The Governments of Catalonia, the Valencian Community, the Balearic Islands and Murcia have been lobbying intensively lately to achieve their objective. The Catalan President, Artur Mas, has held interviews with the President of the European Commission, with several key Commissioners and with the European Council President to defend this transport project, which would bring benefits for the entire European economy. Mas said on Wednesday that “this will turn out well”, when referring to the information indicating that the Mediterranean Railway Corridor would be a European priority. He stressed the effort his Government has made to make sure the EU institutions understand the need and the benefits of the railway corridor. The Catalan MEP Ramon Tremosa stated that "I had never seen before such a great will to make the economic efficiency criteria prevail". "We had enough of building infrastructures where there is nothing or nobody", he added. Productive regions are those that "have to be the European engines once again", he concluded.

The Mediterranean Corridor, a project supported by business communities

Civil society organisations and the business community of the regions involved have been pursuing great efforts to explain the enormous advantages of the project and create synergies with Central and Northern European companies, chambers of commerce, and business associations. They organised around the FERRMED association. FERRMED has been lobbying in the last number years at all possible levels, in Brussels but also across Europe. They are confident that this time the Mediterranean Railway Corridor will be included as a priority, but reminded the Corridor has to be included in its entirety, including the last section going through Andalusia and arriving at Algeciras Port, next to Gibraltar.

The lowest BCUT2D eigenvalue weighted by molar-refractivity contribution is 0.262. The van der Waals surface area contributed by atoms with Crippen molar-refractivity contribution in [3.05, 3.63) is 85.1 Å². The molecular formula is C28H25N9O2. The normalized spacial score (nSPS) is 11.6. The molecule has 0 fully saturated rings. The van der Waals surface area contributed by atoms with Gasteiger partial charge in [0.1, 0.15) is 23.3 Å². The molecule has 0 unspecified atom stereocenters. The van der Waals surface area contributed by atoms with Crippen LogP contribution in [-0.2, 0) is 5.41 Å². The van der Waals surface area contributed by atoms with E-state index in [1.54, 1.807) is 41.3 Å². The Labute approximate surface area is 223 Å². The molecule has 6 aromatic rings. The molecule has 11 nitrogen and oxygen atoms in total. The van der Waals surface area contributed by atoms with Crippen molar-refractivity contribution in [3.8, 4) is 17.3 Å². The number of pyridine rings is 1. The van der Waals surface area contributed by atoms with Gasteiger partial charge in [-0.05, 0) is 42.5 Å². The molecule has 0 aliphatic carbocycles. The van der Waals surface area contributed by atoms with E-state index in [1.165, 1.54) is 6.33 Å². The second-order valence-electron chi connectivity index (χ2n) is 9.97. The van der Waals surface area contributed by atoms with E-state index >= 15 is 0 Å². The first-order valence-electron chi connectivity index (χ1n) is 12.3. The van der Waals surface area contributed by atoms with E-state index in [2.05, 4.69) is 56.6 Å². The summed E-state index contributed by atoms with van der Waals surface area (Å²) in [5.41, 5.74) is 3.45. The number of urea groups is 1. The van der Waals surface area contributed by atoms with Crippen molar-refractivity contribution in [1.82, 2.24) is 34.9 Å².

The Mediterranean Corridor, a key infrastructure for Europe

This railway corridor would transport freight but also passengers through a High Speed Train network. It would connect all of Spain’s Mediterranean coastal resorts and cities, which are one of the world’s main tourist destinations, with Central Europe and important airports and cruise ports.

This infrastrucural project would link by international-width standard rail Spain’s main ports in Barcelona, Tarragona, Valencia, Cartagena, Almería, Málaga and Algeciras, which are a gateway to North Africa, the Mediterranean Sea and the Atlantic Ocean, with Central and Northern Europe. In addition, the Mediterranean Corridor would connect most of Spain’s largest industrial areas, responsible for most of the country's exports, with France and the rest of Europe.

Catalonia, the Valencian Community, the Balearic Islands and Murcia are home to 40% of Spain’s population, 40% of its GDP, 50% of its agricultural production, 55% of the industrial production, almost 60% of land goods transportation, more than 65% of sea goods traffic, 60% of exports, and 60% of international tourists visiting Spain.

The Spanish Government has been imposing a radial infrastructural model with political logic taking priority to economic logic

The Spanish Government asked the EU in 2003 to include the so-called Central Corridor, going from Gibraltar to Toulouse passing through Madrid, Zaragoza and the Central Pyrenees; the Mediterranean Corridor was then marginalised. However, France announced that it would prioritise the Mediterranean connection with Spain and not through the Central Pyrenees, because it is cheaper to build and industrial areas are on the coast. The Spanish Government modified the Central Corridor project: it would go from Madrid to Zaragoza and then to Barcelona. This would exclude Valencia, Murcia and Eastern Andalucía.